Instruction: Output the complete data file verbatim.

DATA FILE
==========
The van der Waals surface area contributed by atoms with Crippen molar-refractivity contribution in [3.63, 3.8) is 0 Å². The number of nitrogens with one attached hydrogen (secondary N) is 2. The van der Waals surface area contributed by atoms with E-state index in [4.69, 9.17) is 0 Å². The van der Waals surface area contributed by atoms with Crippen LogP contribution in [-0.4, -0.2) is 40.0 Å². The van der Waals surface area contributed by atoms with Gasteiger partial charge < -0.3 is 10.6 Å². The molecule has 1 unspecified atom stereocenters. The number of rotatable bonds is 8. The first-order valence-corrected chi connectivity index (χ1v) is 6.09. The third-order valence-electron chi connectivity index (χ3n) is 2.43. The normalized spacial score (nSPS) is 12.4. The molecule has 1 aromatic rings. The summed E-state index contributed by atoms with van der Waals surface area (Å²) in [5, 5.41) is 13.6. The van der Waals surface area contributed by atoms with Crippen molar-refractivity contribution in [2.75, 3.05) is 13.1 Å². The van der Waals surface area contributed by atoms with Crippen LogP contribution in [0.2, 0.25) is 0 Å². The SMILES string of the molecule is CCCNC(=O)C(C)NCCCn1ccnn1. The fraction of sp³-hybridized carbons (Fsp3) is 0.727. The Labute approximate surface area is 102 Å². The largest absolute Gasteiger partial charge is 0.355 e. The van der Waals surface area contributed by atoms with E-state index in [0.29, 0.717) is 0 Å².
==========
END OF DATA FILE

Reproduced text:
The van der Waals surface area contributed by atoms with Crippen molar-refractivity contribution in [3.63, 3.8) is 0 Å². The number of nitrogens with one attached hydrogen (secondary N) is 2. The van der Waals surface area contributed by atoms with E-state index in [4.69, 9.17) is 0 Å². The van der Waals surface area contributed by atoms with Crippen LogP contribution in [-0.4, -0.2) is 40.0 Å². The van der Waals surface area contributed by atoms with Gasteiger partial charge < -0.3 is 10.6 Å². The molecule has 1 unspecified atom stereocenters. The number of rotatable bonds is 8. The first-order valence-corrected chi connectivity index (χ1v) is 6.09. The third-order valence-electron chi connectivity index (χ3n) is 2.43. The normalized spacial score (nSPS) is 12.4. The molecule has 1 aromatic rings. The summed E-state index contributed by atoms with van der Waals surface area (Å²) in [5, 5.41) is 13.6. The van der Waals surface area contributed by atoms with Crippen molar-refractivity contribution in [2.75, 3.05) is 13.1 Å². The van der Waals surface area contributed by atoms with Crippen LogP contribution in [0.2, 0.25) is 0 Å². The SMILES string of the molecule is CCCNC(=O)C(C)NCCCn1ccnn1. The fraction of sp³-hybridized carbons (Fsp3) is 0.727. The Labute approximate surface area is 102 Å². The largest absolute Gasteiger partial charge is 0.355 e. The van der Waals surface area contributed by atoms with E-state index in [0.29, 0.717) is 0 Å².